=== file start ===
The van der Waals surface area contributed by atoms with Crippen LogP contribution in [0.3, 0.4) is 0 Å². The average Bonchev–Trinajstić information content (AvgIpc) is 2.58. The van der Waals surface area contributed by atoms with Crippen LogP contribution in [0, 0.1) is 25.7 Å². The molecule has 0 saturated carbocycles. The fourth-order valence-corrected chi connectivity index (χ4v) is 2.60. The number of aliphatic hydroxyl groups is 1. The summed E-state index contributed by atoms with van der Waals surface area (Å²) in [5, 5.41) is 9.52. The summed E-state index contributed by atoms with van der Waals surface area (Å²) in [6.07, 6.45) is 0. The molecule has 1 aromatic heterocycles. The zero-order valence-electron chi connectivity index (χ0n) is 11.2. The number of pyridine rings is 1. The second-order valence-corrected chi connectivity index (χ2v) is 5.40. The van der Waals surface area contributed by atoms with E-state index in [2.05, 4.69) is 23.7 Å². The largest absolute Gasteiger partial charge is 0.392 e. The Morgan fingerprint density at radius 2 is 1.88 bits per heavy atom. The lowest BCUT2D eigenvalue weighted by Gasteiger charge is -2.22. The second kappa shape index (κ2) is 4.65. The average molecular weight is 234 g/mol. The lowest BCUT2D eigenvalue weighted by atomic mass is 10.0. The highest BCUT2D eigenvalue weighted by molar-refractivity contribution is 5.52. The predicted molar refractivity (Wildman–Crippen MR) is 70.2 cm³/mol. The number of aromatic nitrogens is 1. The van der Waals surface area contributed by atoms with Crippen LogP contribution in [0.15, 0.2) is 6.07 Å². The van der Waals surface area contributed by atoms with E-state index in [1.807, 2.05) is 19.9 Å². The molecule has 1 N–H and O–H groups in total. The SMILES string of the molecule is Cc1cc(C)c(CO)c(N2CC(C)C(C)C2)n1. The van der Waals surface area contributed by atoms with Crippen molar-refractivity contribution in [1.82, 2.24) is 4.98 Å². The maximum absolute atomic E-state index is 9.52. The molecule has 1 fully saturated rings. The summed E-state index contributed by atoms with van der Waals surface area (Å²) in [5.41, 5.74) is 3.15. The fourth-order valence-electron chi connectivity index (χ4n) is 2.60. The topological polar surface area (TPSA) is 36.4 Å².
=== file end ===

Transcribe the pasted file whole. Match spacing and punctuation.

The van der Waals surface area contributed by atoms with Crippen LogP contribution in [0.3, 0.4) is 0 Å². The average Bonchev–Trinajstić information content (AvgIpc) is 2.58. The van der Waals surface area contributed by atoms with Crippen LogP contribution in [0, 0.1) is 25.7 Å². The molecule has 0 saturated carbocycles. The fourth-order valence-corrected chi connectivity index (χ4v) is 2.60. The number of aliphatic hydroxyl groups is 1. The summed E-state index contributed by atoms with van der Waals surface area (Å²) in [5, 5.41) is 9.52. The summed E-state index contributed by atoms with van der Waals surface area (Å²) in [6.07, 6.45) is 0. The molecule has 1 aromatic heterocycles. The zero-order valence-electron chi connectivity index (χ0n) is 11.2. The number of pyridine rings is 1. The second-order valence-corrected chi connectivity index (χ2v) is 5.40. The van der Waals surface area contributed by atoms with E-state index in [2.05, 4.69) is 23.7 Å². The largest absolute Gasteiger partial charge is 0.392 e. The Morgan fingerprint density at radius 2 is 1.88 bits per heavy atom. The lowest BCUT2D eigenvalue weighted by Gasteiger charge is -2.22. The second kappa shape index (κ2) is 4.65. The average molecular weight is 234 g/mol. The lowest BCUT2D eigenvalue weighted by atomic mass is 10.0. The highest BCUT2D eigenvalue weighted by molar-refractivity contribution is 5.52. The predicted molar refractivity (Wildman–Crippen MR) is 70.2 cm³/mol. The number of aromatic nitrogens is 1. The van der Waals surface area contributed by atoms with Crippen LogP contribution in [0.15, 0.2) is 6.07 Å². The van der Waals surface area contributed by atoms with E-state index in [1.807, 2.05) is 19.9 Å². The molecule has 1 N–H and O–H groups in total. The SMILES string of the molecule is Cc1cc(C)c(CO)c(N2CC(C)C(C)C2)n1. The van der Waals surface area contributed by atoms with Crippen molar-refractivity contribution in [1.82, 2.24) is 4.98 Å². The maximum absolute atomic E-state index is 9.52. The molecule has 1 fully saturated rings. The summed E-state index contributed by atoms with van der Waals surface area (Å²) in [5.41, 5.74) is 3.15. The fourth-order valence-electron chi connectivity index (χ4n) is 2.60. The topological polar surface area (TPSA) is 36.4 Å².